It’s still unclear how noticeable the production difficulties and necessary staff and cast reductions will be in the finalized ads. Regardless, there’s a sense among advertisers and agency execs that whatever comes on Sunday “this season will end firmly with an asterix affixed to the winner,” noted Nathan. “So too will the USA Today Ad Meter. Just a weird year. But hey, it sure beats incessant Zoom calls and toiling over homemade bread.”



All of Mike’s Responses:


  • Seems like regular advertisers like Bud and Coke decided to sit out. I know they have their own reasons for doing so but why do you think that is? Tone too difficult to manage? COVID precautions too expensive?
    • Budweiser has a great initiative where they’re putting their SB budget into vaccine awareness. They also released a spot online with Rashida Jones that talks about vaccinations. I really applaud Budweiser’s effort as it’s a bold move from a big brand with a 37-year history with the Super Bowl.
    • It would make sense for some of the other usual suspects to sit out the SB as well this year, due to an increased sensitivity around tone deafness during a pandemic. I’m sure we’ll see them back next year and hopefully they’ll be joining Budweiser in putting some of those unspent dollars towards COVID relief efforts.


  • Why do you think we’re seeing more first-time advertisers this year?
    • Companies that have done really well over the last year have seized the opportunity and entered SB for the first time. Indeed, Fiver, DoorDash and Vroom all online companies that grew exponentially over the last year, definitely a game changer for SB going forward.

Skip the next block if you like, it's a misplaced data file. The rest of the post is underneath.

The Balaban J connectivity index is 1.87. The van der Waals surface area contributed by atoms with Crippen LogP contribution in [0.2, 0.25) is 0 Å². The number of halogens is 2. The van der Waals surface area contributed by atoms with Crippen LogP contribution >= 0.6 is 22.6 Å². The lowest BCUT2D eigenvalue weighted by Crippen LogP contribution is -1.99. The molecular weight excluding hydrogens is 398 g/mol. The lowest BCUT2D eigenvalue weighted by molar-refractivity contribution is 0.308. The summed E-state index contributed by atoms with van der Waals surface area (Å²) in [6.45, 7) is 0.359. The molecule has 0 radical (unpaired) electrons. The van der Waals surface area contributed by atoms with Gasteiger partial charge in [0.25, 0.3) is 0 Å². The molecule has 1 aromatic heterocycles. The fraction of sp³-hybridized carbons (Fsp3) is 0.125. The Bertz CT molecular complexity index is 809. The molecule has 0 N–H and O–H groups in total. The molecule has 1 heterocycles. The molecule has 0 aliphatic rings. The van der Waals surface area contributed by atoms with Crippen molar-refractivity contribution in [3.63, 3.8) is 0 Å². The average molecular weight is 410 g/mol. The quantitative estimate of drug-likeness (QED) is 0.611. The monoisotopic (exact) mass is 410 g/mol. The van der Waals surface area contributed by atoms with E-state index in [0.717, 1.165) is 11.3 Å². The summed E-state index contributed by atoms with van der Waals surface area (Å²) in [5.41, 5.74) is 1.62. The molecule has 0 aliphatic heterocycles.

• Usually on the ground there’s experiential marketing. Obviously not a thing this year. Where are people moving what they’d spend on that to? Will we see more digital/social ads from brands around SB?
    • I think we’ll see brands putting dollars into digital content for sure. Coors has a cheeky online idea for Super Bowl even though they’re not a Super Bowl sponsor. Their idea involves a dreams expert and embedding Coors into viewers dreams around Super Bowl week. Sounds crazy, sounds a little weird… and I like it.


  • What are other trends/changes you’ve noticed re: SB this year?
    • Usually, you will have seen 90% of the SB ads before the game. This year a lot of brands of holding back and choosing to launch intriguing teasers. I like this play, less spoilers, more interest.  Hellman’s Mayonnaise Angel with Amy Schumer, M&M’s and Bud Light Legends all have me wanting to watch SB even more this year.


  • What’s your overall takeaway from how this year is disrupting SB?
    • 2020 played havoc on brand planning. In summer, when most of the planning for SB was meant to kick off, we we’re barely shooting anything, never mind big SB style spots. Interesting to see how some brands have still managed to get big spots done in time with a large cast of people. From what I’ve seen so far, it doesn’t look like a stellar year of commercials at SB, but fingers crossed all those teasers lead to some magic on the night.


  • Anything else to note?
    • I’m a little disappointed that the brands that are skipping SB this year, didn’t have another newsworthy trick up their sleeve and still play a part in SB, but in a contextually relevant way, like with Budweiser’s initiative. Really feels like a wasted opportunity, an opportunity for brands to do some good in the world.



Original Article found here.